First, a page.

Below is the slide deck I used in my session. In addition to introducing Claims-based identity in SharePoint 2010 and detailing some of the things to look out for when working with Claims, it illustrates how to configure Windows Azure AppFabric’s Access Control Services to support logging in to SharePoint with Facebook accounts. More detailed information about this process can be found here.
But we can do more than just log in…
Much of the feedback I received yesterday related to the various demonstrations of how I used the Facebook C# SDK to surface data from Facebook in SharePoint (and vice versa) using Facebook’s Graph API. When it comes to the potential of the integration of Facebook and SharePoint, the sky is truly the limit. The AccessToken claim that Facebook includes in the OAuth token it generates will provide your application with access to any data it requests (while still obeying the privacy settings you and everyone in your friends list have in place).
More about the Facebook C# SDK
You can download the Facebook C# SDK here. The “Assemblies only” version is all you need to get started, although it is interesting and informative to be able to see the source code. (Having access to the source code helped me troubleshoot this issue as well.) The SDK includes support for .NET Framework 3.5/4.0 and Silverlight. Obviously, we must use the .NET Framework 3.5 version in conjunction with our SharePoint development. The project is well documented and includes some great examples here and at Prabir’s blog here.
Data returned from the Facebook Graph API is in JSON format. To parse this data quickly and efficiently, my project includes the Json.NET framework.
If you download the source code for my demos here, you will see it includes a series of SharePoint project items. They include:
Largely based on this blog post, the Claims Web Part displays all of the claims included in the logged in user’s identity token in grid format. I added some Facebook-specific items in here for debugging purposes, such as displaying the user’s Facebook access token (parsed from the identity token), then using that token and the Facebook C# SDK to get the user’s current city, hometown, and Facebook user name.
The Claims Web Part is a great troubleshooting/debugging tool for developers and administrators who are new to working with Claims. It is a quick and easy way to verify the claim rules you configured when creating your Trusted Identity Provider are behaving the way they should.
In my demo, a Silverlight application interfaces with the user’s webcam and saves snapshots to a SharePoint document library (hat tip to MossLover for that code). This class contains an event receiver that then takes those photos added to the SharePoint document library and uploads them to Facebook.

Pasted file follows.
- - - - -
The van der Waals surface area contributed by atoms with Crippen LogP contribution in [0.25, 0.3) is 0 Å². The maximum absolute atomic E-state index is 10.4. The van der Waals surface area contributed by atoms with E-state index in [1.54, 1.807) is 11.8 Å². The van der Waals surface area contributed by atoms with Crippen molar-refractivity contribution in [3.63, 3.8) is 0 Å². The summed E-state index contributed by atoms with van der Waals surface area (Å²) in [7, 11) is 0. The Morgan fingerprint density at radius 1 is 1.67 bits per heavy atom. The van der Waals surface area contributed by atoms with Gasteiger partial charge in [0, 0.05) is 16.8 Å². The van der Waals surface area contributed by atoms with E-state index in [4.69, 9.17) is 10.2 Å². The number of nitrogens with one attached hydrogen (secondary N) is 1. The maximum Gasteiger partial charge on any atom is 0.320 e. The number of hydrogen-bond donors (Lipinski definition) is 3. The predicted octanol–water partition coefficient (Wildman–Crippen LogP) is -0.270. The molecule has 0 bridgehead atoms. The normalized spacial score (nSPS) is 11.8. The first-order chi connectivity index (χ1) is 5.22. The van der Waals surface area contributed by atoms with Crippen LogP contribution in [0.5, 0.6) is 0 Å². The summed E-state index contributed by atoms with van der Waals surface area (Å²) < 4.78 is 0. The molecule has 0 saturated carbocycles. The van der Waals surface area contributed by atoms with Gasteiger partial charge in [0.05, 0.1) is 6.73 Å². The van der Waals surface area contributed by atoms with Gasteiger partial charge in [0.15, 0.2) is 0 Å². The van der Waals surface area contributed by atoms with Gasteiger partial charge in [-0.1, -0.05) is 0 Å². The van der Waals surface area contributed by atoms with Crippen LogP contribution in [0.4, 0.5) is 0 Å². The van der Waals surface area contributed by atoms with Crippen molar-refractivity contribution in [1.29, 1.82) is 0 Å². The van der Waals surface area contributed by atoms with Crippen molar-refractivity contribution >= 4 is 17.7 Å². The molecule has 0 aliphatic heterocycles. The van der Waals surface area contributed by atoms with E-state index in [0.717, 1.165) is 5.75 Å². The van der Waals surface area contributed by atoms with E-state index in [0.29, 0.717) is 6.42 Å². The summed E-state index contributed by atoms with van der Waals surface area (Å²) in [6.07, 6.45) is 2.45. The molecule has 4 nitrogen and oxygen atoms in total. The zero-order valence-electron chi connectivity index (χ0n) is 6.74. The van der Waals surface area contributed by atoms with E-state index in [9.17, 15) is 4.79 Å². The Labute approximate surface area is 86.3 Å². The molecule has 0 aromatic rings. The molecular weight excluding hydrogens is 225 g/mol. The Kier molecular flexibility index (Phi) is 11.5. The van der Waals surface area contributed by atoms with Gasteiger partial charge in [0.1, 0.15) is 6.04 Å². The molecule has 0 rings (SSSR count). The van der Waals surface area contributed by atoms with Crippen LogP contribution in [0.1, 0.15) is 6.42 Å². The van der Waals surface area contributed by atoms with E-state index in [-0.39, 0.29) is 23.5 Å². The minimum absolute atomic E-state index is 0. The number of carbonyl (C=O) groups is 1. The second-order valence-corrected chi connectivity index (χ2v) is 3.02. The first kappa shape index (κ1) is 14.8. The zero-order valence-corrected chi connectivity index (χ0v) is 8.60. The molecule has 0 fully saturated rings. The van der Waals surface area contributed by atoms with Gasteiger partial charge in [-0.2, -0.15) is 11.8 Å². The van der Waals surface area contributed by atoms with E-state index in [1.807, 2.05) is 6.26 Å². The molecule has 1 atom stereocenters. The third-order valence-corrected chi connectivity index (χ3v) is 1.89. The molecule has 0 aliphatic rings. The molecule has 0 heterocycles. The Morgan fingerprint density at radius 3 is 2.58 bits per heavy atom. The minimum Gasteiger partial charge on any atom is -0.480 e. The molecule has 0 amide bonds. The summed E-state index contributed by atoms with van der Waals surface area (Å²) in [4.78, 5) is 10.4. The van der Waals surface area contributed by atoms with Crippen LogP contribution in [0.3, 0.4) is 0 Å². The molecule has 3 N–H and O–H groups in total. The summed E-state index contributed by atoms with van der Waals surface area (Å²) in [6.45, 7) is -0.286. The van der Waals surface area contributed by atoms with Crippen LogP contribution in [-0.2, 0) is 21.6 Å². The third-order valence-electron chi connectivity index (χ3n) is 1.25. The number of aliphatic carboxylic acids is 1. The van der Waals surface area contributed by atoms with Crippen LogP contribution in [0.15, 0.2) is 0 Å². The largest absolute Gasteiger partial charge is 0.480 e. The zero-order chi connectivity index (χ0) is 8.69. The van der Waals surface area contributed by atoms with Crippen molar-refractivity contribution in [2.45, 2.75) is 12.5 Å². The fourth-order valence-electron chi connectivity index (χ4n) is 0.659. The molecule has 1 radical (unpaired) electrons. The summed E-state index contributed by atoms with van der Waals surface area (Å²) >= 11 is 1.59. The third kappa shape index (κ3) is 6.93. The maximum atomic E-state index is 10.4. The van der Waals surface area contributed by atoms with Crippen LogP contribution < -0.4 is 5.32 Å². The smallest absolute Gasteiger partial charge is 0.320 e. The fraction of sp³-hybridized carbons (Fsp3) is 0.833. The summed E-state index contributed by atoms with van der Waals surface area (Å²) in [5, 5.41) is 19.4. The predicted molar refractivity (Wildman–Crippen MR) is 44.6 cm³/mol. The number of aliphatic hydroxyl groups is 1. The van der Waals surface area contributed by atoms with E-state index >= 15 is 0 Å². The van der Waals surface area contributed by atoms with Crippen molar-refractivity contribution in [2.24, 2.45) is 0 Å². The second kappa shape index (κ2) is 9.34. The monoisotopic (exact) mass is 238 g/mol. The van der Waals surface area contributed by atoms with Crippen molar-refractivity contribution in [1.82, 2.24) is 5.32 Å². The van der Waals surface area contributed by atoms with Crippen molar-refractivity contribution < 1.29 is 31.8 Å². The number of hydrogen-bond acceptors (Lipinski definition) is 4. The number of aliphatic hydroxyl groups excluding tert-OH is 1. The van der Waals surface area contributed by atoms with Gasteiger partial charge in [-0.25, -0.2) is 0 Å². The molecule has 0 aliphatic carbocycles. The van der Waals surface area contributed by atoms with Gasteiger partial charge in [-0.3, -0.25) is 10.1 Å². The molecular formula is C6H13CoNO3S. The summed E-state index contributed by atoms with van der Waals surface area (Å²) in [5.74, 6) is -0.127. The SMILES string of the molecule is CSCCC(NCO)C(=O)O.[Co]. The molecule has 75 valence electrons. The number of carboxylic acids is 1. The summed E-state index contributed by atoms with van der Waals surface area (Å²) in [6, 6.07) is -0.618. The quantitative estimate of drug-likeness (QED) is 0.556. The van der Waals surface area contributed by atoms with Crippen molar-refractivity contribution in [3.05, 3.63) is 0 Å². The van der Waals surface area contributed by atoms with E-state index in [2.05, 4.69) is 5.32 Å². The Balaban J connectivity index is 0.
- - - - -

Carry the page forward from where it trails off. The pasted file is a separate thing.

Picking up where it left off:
This web part is the “dashboard” I used to do a handful of quick proof-of-concept demos, including the following:
- Changing the display name of the currently logged in SPUser to match the name claim returned by Facebook (instead of the user’s email address or Claims-encoded username).
- Adding information from the user’s Facebook profile (name, city, birthday, employer, job title, etc.) to a contacts list.
- Populating a calendar list with recurring events for all of your friends’ birthdays (based on friends whose privacy settings allow sharing of this information).
- Uploading a video from the file system to the user’s Facebook profile.
This web part allows the user to update his/her Facebook status directly from SharePoint. Optionally, the user may also include a link (with image, caption, description, etc.) with each status update.
This web part determines the current user’s city from his/her Facebook profile, then constructs a request to the URL-driven Weather Underground API to retrieve the current weather conditions in that city. While many of these web parts may only have value in demos, I believe this web part represents a meaningful way for SharePoint site owners to provide a nice personalization experience to end users who log in to SharePoint with Facebook accounts.
I also created a site template (SPSVB.WSP) that contains the custom lists and web parts I used in my demo. It is included in the code download.
Thanks again to everyone who helped to make SharePoint Saturday Virginia Beach such a great success! If you have any questions or suggestions about this code, please feel free to post them in the comments.